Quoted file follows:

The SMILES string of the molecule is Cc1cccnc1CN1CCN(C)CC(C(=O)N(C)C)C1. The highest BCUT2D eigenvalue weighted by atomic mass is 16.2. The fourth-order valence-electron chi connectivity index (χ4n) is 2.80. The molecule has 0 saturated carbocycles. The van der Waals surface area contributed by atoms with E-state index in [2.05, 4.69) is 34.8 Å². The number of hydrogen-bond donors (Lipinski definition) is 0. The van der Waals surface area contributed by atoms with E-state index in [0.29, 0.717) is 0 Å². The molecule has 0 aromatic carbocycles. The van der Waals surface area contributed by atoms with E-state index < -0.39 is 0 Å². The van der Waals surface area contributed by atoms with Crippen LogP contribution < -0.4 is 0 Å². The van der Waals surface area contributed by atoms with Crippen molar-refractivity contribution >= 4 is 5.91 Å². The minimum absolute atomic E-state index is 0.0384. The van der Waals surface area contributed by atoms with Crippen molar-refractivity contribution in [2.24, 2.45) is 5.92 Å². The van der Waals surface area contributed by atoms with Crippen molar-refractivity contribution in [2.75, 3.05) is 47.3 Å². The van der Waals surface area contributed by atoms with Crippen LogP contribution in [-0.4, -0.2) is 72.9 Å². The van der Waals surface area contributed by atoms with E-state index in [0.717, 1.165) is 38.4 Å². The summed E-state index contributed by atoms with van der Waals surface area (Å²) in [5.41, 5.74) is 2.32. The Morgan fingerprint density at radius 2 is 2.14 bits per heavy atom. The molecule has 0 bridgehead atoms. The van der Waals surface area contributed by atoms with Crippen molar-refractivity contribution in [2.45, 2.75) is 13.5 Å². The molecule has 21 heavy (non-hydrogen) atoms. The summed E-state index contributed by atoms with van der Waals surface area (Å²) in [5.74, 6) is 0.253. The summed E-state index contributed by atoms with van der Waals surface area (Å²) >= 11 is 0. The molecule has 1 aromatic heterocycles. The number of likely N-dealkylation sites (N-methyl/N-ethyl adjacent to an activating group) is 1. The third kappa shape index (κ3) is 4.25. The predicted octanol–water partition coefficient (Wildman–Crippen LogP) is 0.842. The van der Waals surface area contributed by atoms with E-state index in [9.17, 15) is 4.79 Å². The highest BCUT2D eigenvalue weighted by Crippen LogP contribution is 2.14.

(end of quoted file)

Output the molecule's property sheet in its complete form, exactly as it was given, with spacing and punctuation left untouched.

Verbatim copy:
The SMILES string of the molecule is Cc1cccnc1CN1CCN(C)CC(C(=O)N(C)C)C1. The highest BCUT2D eigenvalue weighted by atomic mass is 16.2. The fourth-order valence-electron chi connectivity index (χ4n) is 2.80. The molecule has 0 saturated carbocycles. The van der Waals surface area contributed by atoms with E-state index in [2.05, 4.69) is 34.8 Å². The number of hydrogen-bond donors (Lipinski definition) is 0. The van der Waals surface area contributed by atoms with E-state index in [0.29, 0.717) is 0 Å². The molecule has 0 aromatic carbocycles. The van der Waals surface area contributed by atoms with E-state index < -0.39 is 0 Å². The van der Waals surface area contributed by atoms with Crippen LogP contribution < -0.4 is 0 Å². The van der Waals surface area contributed by atoms with Crippen molar-refractivity contribution >= 4 is 5.91 Å². The minimum absolute atomic E-state index is 0.0384. The van der Waals surface area contributed by atoms with Crippen molar-refractivity contribution in [2.24, 2.45) is 5.92 Å². The van der Waals surface area contributed by atoms with Crippen molar-refractivity contribution in [2.75, 3.05) is 47.3 Å². The van der Waals surface area contributed by atoms with Crippen LogP contribution in [-0.4, -0.2) is 72.9 Å². The van der Waals surface area contributed by atoms with E-state index in [0.717, 1.165) is 38.4 Å². The summed E-state index contributed by atoms with van der Waals surface area (Å²) in [5.41, 5.74) is 2.32. The Morgan fingerprint density at radius 2 is 2.14 bits per heavy atom. The molecule has 0 bridgehead atoms. The van der Waals surface area contributed by atoms with Crippen molar-refractivity contribution in [2.45, 2.75) is 13.5 Å². The molecule has 21 heavy (non-hydrogen) atoms. The summed E-state index contributed by atoms with van der Waals surface area (Å²) in [5.74, 6) is 0.253. The summed E-state index contributed by atoms with van der Waals surface area (Å²) >= 11 is 0. The molecule has 1 aromatic heterocycles. The number of likely N-dealkylation sites (N-methyl/N-ethyl adjacent to an activating group) is 1. The third kappa shape index (κ3) is 4.25. The predicted octanol–water partition coefficient (Wildman–Crippen LogP) is 0.842. The van der Waals surface area contributed by atoms with E-state index in [9.17, 15) is 4.79 Å². The highest BCUT2D eigenvalue weighted by Crippen LogP contribution is 2.14.